Conference 2008: initial impressions

Note: this post originally appeared on ‘Douglas to Dancing’, a blog I maintained from 2007-9 on the ACT New Zealand political party. The blog was an extension of the thesis I wrote about the Act Party in 2007, From Douglas to Dancing: explaining the lack of success of ACT New Zealand and evaluating its future prospects (PDF).

Welcome to Douglas to Dancing‘s extended Conference 2008 coverage. I aim to provide a series of posts over the remainder of the weekend examining the outcomes of the election year conference, held at the Waipuna Lodge in Auckland.

Attendance was modest to begin with but steadily built during the morning. Held in a banquet room, probably only around 80-90 were there to hear party president Garry Mallett open the conference at 9am. This figure built throughout the morning, however, and by the time Sir Roger Douglas gave his speech shortly after midday, I estimated closer to 200 people were there. NZPA estimated the attendance at about 150. It’s clear, however, that some of the delegates only wanted to hear Douglas – after lunch the crowd had thinned out by around 10-20%, even though Rodney Hide was giving his leader’s address. Attendance dropped throughout the afternoon but was still over 100 by my estimates.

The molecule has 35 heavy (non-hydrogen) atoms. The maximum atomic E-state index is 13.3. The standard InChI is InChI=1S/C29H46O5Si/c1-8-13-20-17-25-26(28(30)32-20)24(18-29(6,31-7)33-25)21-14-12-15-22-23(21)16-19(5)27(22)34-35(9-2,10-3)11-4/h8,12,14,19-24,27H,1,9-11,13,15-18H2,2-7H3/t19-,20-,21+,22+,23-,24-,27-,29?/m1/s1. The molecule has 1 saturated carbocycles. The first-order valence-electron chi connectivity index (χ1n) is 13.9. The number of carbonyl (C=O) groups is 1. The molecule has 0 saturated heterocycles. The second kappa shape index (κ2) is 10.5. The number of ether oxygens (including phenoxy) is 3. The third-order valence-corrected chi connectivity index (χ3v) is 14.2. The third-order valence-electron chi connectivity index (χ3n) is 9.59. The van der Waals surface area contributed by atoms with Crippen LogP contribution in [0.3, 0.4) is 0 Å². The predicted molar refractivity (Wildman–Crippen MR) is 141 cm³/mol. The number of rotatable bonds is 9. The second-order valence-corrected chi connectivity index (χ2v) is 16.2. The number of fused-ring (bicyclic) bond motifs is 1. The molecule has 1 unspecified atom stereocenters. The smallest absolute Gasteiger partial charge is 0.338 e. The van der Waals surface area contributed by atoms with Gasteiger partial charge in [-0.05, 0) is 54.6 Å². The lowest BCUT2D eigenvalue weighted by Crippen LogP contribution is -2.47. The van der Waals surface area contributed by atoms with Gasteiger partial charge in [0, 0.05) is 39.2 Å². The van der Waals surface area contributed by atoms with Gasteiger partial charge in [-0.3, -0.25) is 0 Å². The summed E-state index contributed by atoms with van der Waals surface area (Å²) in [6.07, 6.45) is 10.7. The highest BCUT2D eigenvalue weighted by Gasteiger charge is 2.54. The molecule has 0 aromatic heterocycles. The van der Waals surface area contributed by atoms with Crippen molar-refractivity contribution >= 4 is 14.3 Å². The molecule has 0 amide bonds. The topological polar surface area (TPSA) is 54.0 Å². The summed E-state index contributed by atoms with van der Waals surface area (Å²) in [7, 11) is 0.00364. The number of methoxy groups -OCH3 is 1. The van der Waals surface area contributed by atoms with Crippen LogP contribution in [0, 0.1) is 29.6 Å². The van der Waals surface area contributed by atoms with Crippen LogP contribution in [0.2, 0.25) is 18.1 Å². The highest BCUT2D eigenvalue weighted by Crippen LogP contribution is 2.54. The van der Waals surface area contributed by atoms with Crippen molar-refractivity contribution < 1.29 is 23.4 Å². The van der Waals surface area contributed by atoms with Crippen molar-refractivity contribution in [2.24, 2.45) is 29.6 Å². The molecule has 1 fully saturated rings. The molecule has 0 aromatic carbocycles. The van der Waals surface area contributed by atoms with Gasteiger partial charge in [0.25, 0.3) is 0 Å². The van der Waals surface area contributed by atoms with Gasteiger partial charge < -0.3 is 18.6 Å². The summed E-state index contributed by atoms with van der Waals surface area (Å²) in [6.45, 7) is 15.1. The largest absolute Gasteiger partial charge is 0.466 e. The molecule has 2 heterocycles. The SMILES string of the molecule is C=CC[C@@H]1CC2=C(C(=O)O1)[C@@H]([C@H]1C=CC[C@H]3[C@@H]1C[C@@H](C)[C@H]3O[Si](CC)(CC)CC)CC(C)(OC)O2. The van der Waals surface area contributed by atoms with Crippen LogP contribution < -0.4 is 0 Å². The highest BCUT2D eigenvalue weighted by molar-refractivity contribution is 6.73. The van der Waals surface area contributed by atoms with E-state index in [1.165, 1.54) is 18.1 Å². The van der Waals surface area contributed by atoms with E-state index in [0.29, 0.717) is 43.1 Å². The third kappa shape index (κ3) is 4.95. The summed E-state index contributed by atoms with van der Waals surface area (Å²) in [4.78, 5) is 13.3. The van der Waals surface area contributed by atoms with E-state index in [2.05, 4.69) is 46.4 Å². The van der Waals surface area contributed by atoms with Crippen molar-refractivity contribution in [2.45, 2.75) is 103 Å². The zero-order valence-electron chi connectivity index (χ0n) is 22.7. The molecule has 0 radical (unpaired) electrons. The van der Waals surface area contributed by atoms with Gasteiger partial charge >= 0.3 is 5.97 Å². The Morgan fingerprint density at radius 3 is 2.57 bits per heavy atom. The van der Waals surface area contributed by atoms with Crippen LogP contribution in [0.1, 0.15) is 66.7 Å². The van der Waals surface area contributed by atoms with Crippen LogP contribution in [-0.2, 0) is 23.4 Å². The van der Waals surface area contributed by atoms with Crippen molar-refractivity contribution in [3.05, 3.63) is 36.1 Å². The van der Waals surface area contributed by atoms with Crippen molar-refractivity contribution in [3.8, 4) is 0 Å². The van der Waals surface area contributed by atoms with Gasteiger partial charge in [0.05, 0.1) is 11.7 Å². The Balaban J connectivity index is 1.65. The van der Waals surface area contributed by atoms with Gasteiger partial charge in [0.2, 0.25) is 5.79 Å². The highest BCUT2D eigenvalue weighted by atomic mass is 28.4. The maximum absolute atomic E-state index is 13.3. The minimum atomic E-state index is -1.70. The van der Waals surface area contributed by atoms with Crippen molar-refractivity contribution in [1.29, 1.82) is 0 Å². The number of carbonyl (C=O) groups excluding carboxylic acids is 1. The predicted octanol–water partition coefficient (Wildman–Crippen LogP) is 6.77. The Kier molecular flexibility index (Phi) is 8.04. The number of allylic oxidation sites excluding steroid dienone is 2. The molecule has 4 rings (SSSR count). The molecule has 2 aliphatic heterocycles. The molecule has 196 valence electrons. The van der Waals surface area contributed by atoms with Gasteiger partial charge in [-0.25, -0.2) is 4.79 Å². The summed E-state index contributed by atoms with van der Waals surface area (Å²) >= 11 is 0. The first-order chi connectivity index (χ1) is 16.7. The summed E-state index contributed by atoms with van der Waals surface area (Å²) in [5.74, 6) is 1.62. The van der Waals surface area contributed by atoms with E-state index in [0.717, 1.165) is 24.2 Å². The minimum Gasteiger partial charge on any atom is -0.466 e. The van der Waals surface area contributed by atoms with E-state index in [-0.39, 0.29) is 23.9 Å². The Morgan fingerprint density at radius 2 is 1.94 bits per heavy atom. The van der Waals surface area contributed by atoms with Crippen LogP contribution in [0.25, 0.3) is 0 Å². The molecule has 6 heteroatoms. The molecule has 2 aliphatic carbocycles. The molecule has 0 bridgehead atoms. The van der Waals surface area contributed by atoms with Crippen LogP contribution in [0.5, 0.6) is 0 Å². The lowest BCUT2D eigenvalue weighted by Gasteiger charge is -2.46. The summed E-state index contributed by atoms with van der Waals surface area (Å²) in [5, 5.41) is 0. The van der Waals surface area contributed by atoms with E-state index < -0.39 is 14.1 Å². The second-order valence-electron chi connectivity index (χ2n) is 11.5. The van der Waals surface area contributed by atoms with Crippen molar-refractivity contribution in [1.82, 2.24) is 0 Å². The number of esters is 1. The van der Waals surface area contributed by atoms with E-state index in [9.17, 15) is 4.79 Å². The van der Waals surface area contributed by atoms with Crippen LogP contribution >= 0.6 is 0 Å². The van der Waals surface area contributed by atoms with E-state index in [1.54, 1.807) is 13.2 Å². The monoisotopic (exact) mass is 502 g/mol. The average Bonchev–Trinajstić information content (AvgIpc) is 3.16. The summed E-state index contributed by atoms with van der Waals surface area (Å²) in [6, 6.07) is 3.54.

Other than myself (!), several media representatives were in attendance. All three TV networks (TVNZ, TV3 and Prime/Sky) had sent their junior reporters (Jessica Mutch for TVNZ, Sea Ashton for TV3 and Caitlin McGee for Prime) – the event clearly not warranting the weekend attendance of stations’ political editors. Newstalk ZB also sent a correspondent, as did NZPA. Like some of the delegates, though, it became obvious that the media were only interested in Douglas – only TVNZ seemed to stay after lunch for Hide’s address and even its crew appeared to pack up mid-way through the speech. There can be no doubt that Douglas’s appearance was responsible for both the reasonable attendance by delegates and significant media coverage for a party polling just 1% of the party vote.

As I spend much of my research time combing through electronic databases and other online sources, it’s always good to get amongst practitioners at a conference like this. This was the second ACT conference I have attended and was quite a contrast in size from the small event the party held in Christchurch this time last year, when it merged the annual meeting with its Southern Regional Conference. It was also good to be able to chat both to the party figures who assisted me with my dissertation and discuss ACT with supporters I had not previously met in person.

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